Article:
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Wednesday, October 30th 2002

Thomas A. Scully
Administrator
The Centers for Medicare & Medicaid Services
200 Independence Avenue, S.W., Room 443-G
Hubert H. Humphrey Building
Washington, DC 20201

Dear Mr. Scully,

The American Hospital Association (AHA), on behalf of our nearly 5,000 hospital, health system, network, and other provider members, strongly urges you not to delay the January 1 implementation of the 2003 Medicare outpatient hospital payment rates, or to make any changes that would dilute the improvements contained in the proposed rule.  These improvements include enhanced payments for basic clinic and emergency department visits and increased funding for rural hospitals.

Although some of the proposed payment rates for 2003 are significantly different from those for the same items and services in 2002, we believe that the 2003 rates and the data on which they are based are more accurate and reliable.  Not only are the 2003 rates based, for the first time, on actual outpatient hospital prospective payment system (OPPS) claims data from 2001, but they also incorporate double the number of hospital claims used to calculate the 2002 rates. 

In fact, the 2002 outpatient hospital payment rates are an aberration.  Last fall, the AHA repeatedly expressed its concern that the Centers for Medicare & Medicaid Services (CMS) did not have the data necessary to appropriately “fold-in” 75 percent of pass-through costs for new technologies to their corresponding ambulatory payment classifications (APC).  CMS has conceded that the 2002 rates were very difficult to determine because of the “75 percent fold-in” of transitional pass-through payments into the base APC rates.  In the preamble of the proposed rule, CMS states:

“The outpatient pass-through provisions of the BBRA [Balanced Budget Refinement Act] and BIPA [Benefits Improvement and Protection Act] have been exceptionally difficult to implement, arguably the most complex and difficult in the history of the Medicare program.  In CY 2002, the pass-through payments, and the APC rates were calculated on the best information available.  This was often manufacturer list prices, which may not reflect actual prices paid by hospitals ….We believe that the payment rates for the device related procedures for 2002 may in some cases have been higher than they would have been had actual hospital acquisition cost data been available for us to use …We assumed that a device would be provided with a related procedure and packaged 75 percent of these manufacturer estimated costs for the devices into the APCs for the procedures.  The costs that we packaged in for some devices may have been higher than actual hospital acquisition cost.”  (August 9, 2002 Federal Register p. 52093-52094)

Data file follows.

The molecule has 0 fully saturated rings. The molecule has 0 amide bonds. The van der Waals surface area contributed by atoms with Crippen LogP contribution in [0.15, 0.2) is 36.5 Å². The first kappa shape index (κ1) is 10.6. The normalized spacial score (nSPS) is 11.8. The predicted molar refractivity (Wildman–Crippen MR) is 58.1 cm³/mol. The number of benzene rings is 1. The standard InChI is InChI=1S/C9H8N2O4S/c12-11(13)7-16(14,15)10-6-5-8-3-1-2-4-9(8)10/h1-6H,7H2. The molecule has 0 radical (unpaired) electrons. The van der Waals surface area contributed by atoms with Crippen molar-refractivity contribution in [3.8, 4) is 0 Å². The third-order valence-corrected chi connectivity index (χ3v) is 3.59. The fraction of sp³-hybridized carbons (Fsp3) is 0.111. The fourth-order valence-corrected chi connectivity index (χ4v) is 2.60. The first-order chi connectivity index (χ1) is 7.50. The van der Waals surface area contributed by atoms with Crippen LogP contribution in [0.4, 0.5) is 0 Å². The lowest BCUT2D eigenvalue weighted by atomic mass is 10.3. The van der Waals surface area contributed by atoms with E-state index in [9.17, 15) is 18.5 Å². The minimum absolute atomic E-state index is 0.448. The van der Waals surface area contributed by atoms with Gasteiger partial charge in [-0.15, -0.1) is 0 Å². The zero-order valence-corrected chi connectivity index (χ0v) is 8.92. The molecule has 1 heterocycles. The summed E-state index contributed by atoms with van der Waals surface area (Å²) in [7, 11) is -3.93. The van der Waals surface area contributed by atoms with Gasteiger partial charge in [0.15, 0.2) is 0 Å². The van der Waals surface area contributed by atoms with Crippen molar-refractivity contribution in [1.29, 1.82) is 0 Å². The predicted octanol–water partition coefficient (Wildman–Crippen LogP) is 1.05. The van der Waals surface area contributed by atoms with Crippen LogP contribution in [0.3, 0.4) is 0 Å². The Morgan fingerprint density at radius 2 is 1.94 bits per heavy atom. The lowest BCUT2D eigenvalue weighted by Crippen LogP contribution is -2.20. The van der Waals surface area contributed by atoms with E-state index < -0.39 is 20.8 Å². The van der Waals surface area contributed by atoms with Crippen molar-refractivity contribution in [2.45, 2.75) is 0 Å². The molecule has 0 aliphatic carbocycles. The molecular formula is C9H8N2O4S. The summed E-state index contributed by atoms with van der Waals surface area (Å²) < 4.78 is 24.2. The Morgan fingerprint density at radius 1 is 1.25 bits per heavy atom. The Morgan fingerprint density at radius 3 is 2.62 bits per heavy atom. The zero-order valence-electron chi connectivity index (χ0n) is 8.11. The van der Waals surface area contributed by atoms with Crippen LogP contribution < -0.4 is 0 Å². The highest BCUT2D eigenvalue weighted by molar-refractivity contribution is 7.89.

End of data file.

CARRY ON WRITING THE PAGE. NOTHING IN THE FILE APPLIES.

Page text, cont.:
The costs associated with items on the pass-through list were calculated using manufacturer list price or average wholesale price (AWP) – data that fails to appropriately reflect actual hospital acquisition cost.  Although this information may have been the best available at the time, manufacturer list price overstates the actual price paid by hospitals, and AWP, despite its name, is neither an average nor a price that wholesalers charge.  Hospital payments should be based on hospital data, and we strongly caution CMS not to arbitrarily use confidential, external data sources to supplement hospital payment rates.

Because the 2002 rates were erroneous, creating a “corridor approach” to limit the proposed 2003 changes in outpatient payment for drugs and devices is not the right answer.  It adds yet another layer of complexity to an already complicated and burdensome system and locks into place erroneous payments for certain services.  If CMS moves forward with yet another special payment provision for the treatment of drugs or devices under OPPS, we strongly urge that the corridors be set around the 2001 payment rates, rather than the erroneous 2002 rates. 

Finally, we strongly oppose any delay in implementation of the 2003 outpatient hospital payment rates.  Such a delay would postpone the 3.5 percent annual update for hospitals set for January 1, 2003, and would result in yet another real cut in hospitals’ payments, cause additional administrative and coding burdens, and inhibit the implementation of a number of other important provisions in the rule. 

As the proposed rule is currently written, over 95 percent of all outpatient visits would experience an increase in payment in 2003.  Given that the payment system is budget neutral, any protections offered for certain drugs and devices will come at the expense of payments for all other outpatient services.  In 2002, rural hospitals were projected to see a decline in per case payment of 3.5 percent due to the 75 percent fold-in, and were estimated to experience an overall decrease in per case payments even after a 2.3 percent increase in the update factor. 

We strongly support the use and coverage of quality-enhancing drugs and devices.  However, re-working the payment system to better pay for drugs and devices at the expense of payments for other outpatient services is irrational.  All Medicare outpatient hospital care, not just drugs and devices, is underfunded – Medicare today pays 17 percent less than the cost of care.  We urge you to remember that physicians and hospitals make decisions about patient care based on what is best for the patient, not on what payment Medicare may provide for specific drugs and devices.

Sincerely,

Rick Pollack
Executive Vice President

 

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